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15 Highest-Paid MedTech CEOs In the U.S. (slideshow)


Posted in Medical Device Business by Arundhati Parmar on April 21, 2014

2013 was a good year for public medtech companies. This chart shows why.

So how did CEOs fare last year? When it comes to annual compensation, who comprises the medtech world's 1%?

We researched MD+DI's Top 40 Medical Device Companies, including only U.S-based medtech companies, and then scoured data from FindtheBest and, in some cases, company proxy statements to come up with the list of 15 highest-paid medtech CEOs in the country.

The results are interesting because in many cases CEOs of firms such as Danaher that have more than a billion in revenue from medtech but pull in much more from other industry segments ended up ranking higher on the list with a larger compensation than CEOs of pure-play device firms like Medtronic. And then, not surprisingly, CEOs of diversified firms like General Electric and Johnson & Johnson also did better than other medtech CEOs.

Without further ado, here are the top 15 highest-paid medtech CEOs in the U.S, starting with no.15 on the list. Drumroll please...

Kevin Lobo, President and CEO, Stryker 

 

[Photo Adapted from a Wall Street Journal YouTube Video]

In 2013, Lobo made $8.4 million, which brought his compensation down 8.6% from the previous year.

 

[Feature Image Credit: iStockphoto.com user thorbjorn66]

 

-- By Arundhati Parmar, Senior Editor, MD+DI
arundhati.parmar@ubm.com

 

 


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And What Do They Do?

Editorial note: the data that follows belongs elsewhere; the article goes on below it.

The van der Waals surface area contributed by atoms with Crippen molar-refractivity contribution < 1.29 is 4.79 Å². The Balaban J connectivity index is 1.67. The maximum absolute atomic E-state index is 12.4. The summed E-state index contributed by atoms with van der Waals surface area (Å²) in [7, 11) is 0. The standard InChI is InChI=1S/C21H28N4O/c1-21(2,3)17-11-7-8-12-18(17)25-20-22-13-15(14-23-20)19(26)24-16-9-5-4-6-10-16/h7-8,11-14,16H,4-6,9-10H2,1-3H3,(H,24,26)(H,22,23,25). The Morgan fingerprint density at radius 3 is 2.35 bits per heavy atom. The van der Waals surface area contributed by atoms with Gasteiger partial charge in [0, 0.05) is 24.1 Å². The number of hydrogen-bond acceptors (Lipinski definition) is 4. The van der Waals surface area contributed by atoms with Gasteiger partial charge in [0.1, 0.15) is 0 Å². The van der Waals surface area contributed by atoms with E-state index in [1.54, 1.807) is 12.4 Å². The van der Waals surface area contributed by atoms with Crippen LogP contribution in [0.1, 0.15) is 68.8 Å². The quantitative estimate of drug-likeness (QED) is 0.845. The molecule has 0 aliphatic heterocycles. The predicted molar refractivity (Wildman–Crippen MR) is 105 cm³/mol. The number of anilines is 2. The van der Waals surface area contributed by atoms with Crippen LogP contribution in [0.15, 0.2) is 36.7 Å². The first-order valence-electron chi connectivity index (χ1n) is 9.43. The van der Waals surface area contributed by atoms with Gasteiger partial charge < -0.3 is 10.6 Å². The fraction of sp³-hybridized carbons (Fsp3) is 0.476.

I am always amazed at what these folks make, not earn, per year. Are they magicians to get paid this much? Probably, but only to convince whoever to compensate them at these levels. But, do any of these guys possess that "secret sauce" to truly earn this much. I submit that they do not. Firstly, if one looks at stock share price performance as a reason for the big bucks, any share price rises of the past two years were solely due to the economic recovery that was going to happen anyway. Was it due to guiding innovation and new product development, thereby massively increasing income? We all know that hasn't happened for years now, so forget that. Has it been due to cost-controls? Maybe, but any dink can layoff a few thousand people. What about the overall strategic oversight of the company? Ask any insiders, and most will conclude that the companies succeeded DESPITE any interference by these CEO's.

No, there's no reason why any of these people should be getting what they are getting. None are geniuses, visionaries, or really very creative, so please don't bring up that trite saying that one must pay this much for the "best and brightest". I'm sure there would be thousands of folks around the country waiting in line who would love the job and do it as good or better for one-tenth the compensation…including me.

Paul Stein